Judge Gordon Sullivan's home movies were released as The Rags & Rags Collection.
Mary Pickford—the first film actress to achieve international superstardom.
Many of even the most casual fans of cinema can name at least one Charlie Chaplin film, while almost as many could recall at least one of Douglass Fairbanks' swashbuckling roles. Thanks to film class, there are a whole host of people who've heard of D.W. Griffith, and could probably bring titles like Birth of a Nation or Intolerance to mind. Mary Pickford, however, is a different case. Though her star shone brighter than any of her male counterparts before the arrival of talkies, none of her films achieved the kind of pop-culture transcendence necessary to keep it in the minds of the people—which is a crying shame. With Chaplin, Fairbanks, and Griffith, Pickford founded United Artists, one of the most powerful players in the Hollywood game. Moreover, she managed her image and an empire with such skill that she was beloved by the whole nation. Now, fans of silent cinema and Mary Pickford in particular can rediscover some of her colossal body of work, thanks to Rags & Riches: The Mary Pickford Collection (Blu-ray).
Facts of the Case
Gathering four of the star's films (three features and a short) on three Blu-ray discs, Rags & Riches spans a decade of silent cinema:
• The Poor Little Rich Girl finds Pickford as a young girl ignored by her wealthy parents until she accidentally overdoses on a sleeping agent administered by ne'er-do-well servants.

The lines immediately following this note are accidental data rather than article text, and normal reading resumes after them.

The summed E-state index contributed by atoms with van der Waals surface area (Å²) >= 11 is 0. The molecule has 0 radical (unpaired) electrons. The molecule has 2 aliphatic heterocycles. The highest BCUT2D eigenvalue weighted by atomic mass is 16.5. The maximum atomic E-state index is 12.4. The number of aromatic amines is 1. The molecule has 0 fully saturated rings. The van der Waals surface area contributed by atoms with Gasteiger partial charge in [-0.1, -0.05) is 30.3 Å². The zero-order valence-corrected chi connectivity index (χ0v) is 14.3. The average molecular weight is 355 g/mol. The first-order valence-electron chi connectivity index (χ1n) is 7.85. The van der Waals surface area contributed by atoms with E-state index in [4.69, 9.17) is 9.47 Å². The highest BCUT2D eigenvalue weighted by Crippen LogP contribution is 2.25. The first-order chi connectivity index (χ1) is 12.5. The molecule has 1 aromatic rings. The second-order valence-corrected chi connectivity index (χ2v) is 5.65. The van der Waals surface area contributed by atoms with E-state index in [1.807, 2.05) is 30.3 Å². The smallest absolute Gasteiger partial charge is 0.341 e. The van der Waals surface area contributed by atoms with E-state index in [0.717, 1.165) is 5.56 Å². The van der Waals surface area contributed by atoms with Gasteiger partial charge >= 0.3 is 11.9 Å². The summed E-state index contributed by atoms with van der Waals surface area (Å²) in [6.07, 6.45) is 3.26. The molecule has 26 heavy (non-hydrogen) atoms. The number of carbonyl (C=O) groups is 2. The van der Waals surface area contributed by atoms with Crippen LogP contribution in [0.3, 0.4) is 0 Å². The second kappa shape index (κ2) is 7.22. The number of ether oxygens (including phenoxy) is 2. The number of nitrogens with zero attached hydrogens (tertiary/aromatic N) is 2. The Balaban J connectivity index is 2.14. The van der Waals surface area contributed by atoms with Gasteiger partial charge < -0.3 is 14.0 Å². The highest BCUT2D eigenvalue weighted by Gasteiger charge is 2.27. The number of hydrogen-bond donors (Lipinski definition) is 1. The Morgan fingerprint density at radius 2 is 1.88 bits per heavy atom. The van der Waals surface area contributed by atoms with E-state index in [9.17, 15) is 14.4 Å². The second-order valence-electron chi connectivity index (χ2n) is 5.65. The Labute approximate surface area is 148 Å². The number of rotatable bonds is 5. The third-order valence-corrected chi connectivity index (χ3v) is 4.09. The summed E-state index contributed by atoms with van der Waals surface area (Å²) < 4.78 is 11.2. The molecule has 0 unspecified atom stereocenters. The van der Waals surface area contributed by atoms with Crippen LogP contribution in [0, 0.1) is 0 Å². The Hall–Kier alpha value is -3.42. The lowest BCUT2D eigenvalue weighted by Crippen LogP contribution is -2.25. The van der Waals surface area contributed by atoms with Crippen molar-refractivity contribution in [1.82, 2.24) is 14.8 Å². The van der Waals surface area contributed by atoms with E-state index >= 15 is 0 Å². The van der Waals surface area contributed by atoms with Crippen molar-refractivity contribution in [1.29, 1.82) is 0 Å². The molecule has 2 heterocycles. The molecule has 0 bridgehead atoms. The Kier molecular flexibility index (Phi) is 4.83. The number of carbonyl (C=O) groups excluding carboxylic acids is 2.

• The Hoodlum finds Pickford again playing the scion of a wealthy family, but this time she ends up living with her sociologist father in the slums. Unsurprisingly, her plucky charm wins over the residents.
• In Sparrows, Pickford is an orphan living in the care of the Grimes family in a Southern swamp, where she mothers the younger orphans as they're mistreated by the Grimes family.
• Finally, "Ramona" is a 17-minute short where Pickford plays a woman in love with a Native American; their romance is tragic and leads to terrible consequences.
All three of the features are essentially episodic morality plays intended to present and bolster Mary Pickford's image as "America's Sweetheart." Long before blogs and Entertainment Tonight, Pickford packaged her persona into a powerful brand. Her characters were always young, plucky, and able to solve problems—or sweet, innocent, and tragic. She never plays the villain or any unchaste roles. That's in evidence here, as she plays the charming heroine in two of the three films, and the tragic heroine in the third.
Because Pickford is the center of each of these films, and because she must so strictly maintain her image, it would be easy to think that the resultant films would be formulaic and boring. That's luckily not the case. Though they are rather episodic (a problem that dogs many a silent-era feature viewed today), the films included in the Rags & Riches collection showcase the wide variety of styles that silent film was responsible for. Poor Little Rich Girl shows all the dazzle that silent film could conjure, from rich costumes and sets to sight gags and interesting visual tricks. The Hoodlum includes some surprising scenes that appear to have been photographed in an actual slum, giving some moments a documentary feel that belies the film's age. Finally, Sparrows plays like a practice run for Night of the Hunter. Combining the swamps of the south with rich black-and-white cinematography and a gothic atmosphere of oppression, Sparrows is an interesting experience.